Sequelitis & Monsterama

Next year I celebrate two decades as a professional writer (and by professional, I mean when I first started selling articles and reviews for money, making my living that way… I’d actually been writing these for nothing for a few smaller press mags since the early ‘90s). Not long after I began, I started selling my stories as well, and the best of these will be brought together in the collection Shadow Casting from SST publications. And it’s a funny thing, if you’re lucky enough to have been able to do something as weird and enjoyable as write for living for such a long time, you start looking back and thinking about past stories. Thinking about catching up with characters in these stories, perhaps a little down the line. This has been happening more and more to me of late, the evidence of which is in some of my current and imminent releases.

Now, I know I’ve written sequels before – most notably my Hooded Man tales – but when I signed on to do Arrowhead, back in 2007, neither I nor commissioning editor of Abaddon at the time, Jonathan Oliver, thought it was going to be anything other than a standalone Afterblight Chronicles book – or at least that’s my recollection of events. As each book sold well, another was commissioned, until we had a trilogy on our hands – finally gathered together in the Hooded Man omnibus. At time of writing, it’s been almost five years since Arrowland and a couple of years since Hooded Man, and – as you do – you start to think about what might have happened to Robert and his band in the time since we left them. Luckily, those kind of ponderings coincided with new Abaddon editor David Thomas Moore contacting me and asking if I’d like to write a brand new Arrowhead novella, which I had to think about for precisely no seconds before agreeing to. And so Flaming Arrow was born, which has just recently been released and you can buy here. I’m really grateful for it as well, because it gave me a chance to drop in on my characters almost a decade later and write about an older Hood and generation gap between him and his son.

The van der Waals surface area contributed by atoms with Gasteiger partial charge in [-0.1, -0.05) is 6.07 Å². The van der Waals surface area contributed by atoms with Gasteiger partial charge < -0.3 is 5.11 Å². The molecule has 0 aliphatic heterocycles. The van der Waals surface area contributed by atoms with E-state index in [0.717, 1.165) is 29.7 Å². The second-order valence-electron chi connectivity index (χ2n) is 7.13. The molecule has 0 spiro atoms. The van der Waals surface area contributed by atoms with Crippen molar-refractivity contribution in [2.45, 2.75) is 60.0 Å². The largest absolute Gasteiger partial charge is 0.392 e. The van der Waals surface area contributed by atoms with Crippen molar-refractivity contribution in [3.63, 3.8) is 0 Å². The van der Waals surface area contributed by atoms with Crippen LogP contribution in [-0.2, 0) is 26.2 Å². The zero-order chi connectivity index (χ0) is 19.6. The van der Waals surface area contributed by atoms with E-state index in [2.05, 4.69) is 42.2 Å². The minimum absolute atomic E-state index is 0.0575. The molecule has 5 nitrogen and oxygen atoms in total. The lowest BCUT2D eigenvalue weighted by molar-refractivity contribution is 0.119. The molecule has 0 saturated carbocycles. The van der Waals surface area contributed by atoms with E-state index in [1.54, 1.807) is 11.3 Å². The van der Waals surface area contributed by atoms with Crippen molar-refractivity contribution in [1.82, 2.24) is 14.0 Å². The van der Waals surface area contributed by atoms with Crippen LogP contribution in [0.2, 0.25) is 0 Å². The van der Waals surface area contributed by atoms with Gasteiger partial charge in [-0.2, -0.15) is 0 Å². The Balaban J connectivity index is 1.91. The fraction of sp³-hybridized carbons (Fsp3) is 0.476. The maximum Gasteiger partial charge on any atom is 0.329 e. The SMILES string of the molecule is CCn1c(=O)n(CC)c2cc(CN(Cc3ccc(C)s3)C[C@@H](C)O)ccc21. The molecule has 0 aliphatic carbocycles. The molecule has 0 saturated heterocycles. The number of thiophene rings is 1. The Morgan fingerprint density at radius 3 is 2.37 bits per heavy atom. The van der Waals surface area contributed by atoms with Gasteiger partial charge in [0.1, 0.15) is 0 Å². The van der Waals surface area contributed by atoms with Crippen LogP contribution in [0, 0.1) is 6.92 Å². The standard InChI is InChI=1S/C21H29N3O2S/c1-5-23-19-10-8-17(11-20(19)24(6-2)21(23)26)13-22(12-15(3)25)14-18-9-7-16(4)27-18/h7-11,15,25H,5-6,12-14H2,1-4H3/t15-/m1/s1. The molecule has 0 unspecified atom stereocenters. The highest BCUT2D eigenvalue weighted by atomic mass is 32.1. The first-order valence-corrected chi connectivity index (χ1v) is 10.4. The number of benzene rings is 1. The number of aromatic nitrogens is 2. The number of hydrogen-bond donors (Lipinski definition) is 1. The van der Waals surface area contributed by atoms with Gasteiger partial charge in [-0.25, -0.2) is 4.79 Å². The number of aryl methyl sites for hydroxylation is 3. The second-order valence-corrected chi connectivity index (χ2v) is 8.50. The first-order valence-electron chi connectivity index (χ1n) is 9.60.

The same was also true of my werewolf stories ‘Nightlife’ and ‘Half-Life’, which detailed the life of my character Neil when he’s in his twenties and then in his forties. Alchemy Press bringing out my collection Monsters – with a cover by Clive Barker and introduction by Nicholas Vince – gave me a chance to finish off what I’ve called my ‘Life Cycle’ of stories. But it also gave me a chance to write about a much older Neil, trying to get through to a younger werewolf and stop him from making the same mistakes he’s made himself. You can read the results in the collection when it launches at Edge-Lit in July, but the tale did at least give me a chance to comment on the differences between generations in a more specific and recognisable way, and one I’ve experienced myself to some extent being a Dad.

Of course, some stories simply take up when the previous one left off, like my sequel to RED out soon, the novel Blood RED (another one from SST, with Dave McKean cover art and an Alison Littlewood intro) which picks up barely an hour after events in the first book. But they’re sequels all the same, fuelled by time passing and thinking more and more about adding to what the wonderful Stephen Volk once termed ‘Kane World’ (which makes me sound like Disney or something, I know). Yet it’s how mythologies and bodies of work are built up. This is something Steve knows all too well, having just penned a sequel of sorts to his awesome and award-winning Whitstable: Leytonstone.

So, that’s sequels. Why Monsterama? Well, I’ve already mentioned Monsters coming out, which has every conceivable kind of monster from vampires to zombies, from demons to witches. Fans of RED will know that this is a modern horror reworking of Little Red Riding Hood, which contains one of the most famous monsters of all time. But also Flaming Arrow, actually, features its own set of monsters – humans that have been experimented upon, and fashioned into an army that threatens Robert Stokes and his men. I do so like killing two birds with one stone… or one journal entry in this case, seeing as I do so few.

I’ll try and remedy that, though, in the months to come – as there are more books still ahead this year, and events where things are happening (as well as Edge, I’m a Guest at both the third SFSF Social in June which you can read about here and Horror Con UK in July, which you can find details about here). In the meantime, stay safe and be kind to each other people.

Catch you on the other side!

Paul.

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